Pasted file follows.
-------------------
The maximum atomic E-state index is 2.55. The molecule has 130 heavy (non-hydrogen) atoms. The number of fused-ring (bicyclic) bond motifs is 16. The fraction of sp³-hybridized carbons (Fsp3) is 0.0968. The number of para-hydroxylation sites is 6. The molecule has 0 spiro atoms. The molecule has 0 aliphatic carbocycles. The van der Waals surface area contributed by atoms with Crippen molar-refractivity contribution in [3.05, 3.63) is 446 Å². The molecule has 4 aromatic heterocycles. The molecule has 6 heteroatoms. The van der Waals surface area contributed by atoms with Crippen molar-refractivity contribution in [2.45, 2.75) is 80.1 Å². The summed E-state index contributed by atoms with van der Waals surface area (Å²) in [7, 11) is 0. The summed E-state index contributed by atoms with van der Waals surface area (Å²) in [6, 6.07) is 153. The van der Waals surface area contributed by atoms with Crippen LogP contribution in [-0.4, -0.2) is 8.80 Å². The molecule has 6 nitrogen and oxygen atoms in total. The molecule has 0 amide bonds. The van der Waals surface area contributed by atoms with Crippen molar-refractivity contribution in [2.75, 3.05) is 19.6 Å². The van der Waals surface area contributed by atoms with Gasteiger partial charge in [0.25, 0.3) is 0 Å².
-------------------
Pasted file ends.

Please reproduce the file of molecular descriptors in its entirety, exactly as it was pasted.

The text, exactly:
The maximum atomic E-state index is 2.55. The molecule has 130 heavy (non-hydrogen) atoms. The number of fused-ring (bicyclic) bond motifs is 16. The fraction of sp³-hybridized carbons (Fsp3) is 0.0968. The number of para-hydroxylation sites is 6. The molecule has 0 spiro atoms. The molecule has 0 aliphatic carbocycles. The van der Waals surface area contributed by atoms with Crippen molar-refractivity contribution in [3.05, 3.63) is 446 Å². The molecule has 4 aromatic heterocycles. The molecule has 6 heteroatoms. The van der Waals surface area contributed by atoms with Crippen molar-refractivity contribution in [2.45, 2.75) is 80.1 Å². The summed E-state index contributed by atoms with van der Waals surface area (Å²) in [7, 11) is 0. The summed E-state index contributed by atoms with van der Waals surface area (Å²) in [6, 6.07) is 153. The van der Waals surface area contributed by atoms with Crippen LogP contribution in [-0.4, -0.2) is 8.80 Å². The molecule has 6 nitrogen and oxygen atoms in total. The molecule has 0 amide bonds. The van der Waals surface area contributed by atoms with Crippen molar-refractivity contribution in [2.75, 3.05) is 19.6 Å². The van der Waals surface area contributed by atoms with Gasteiger partial charge in [0.25, 0.3) is 0 Å².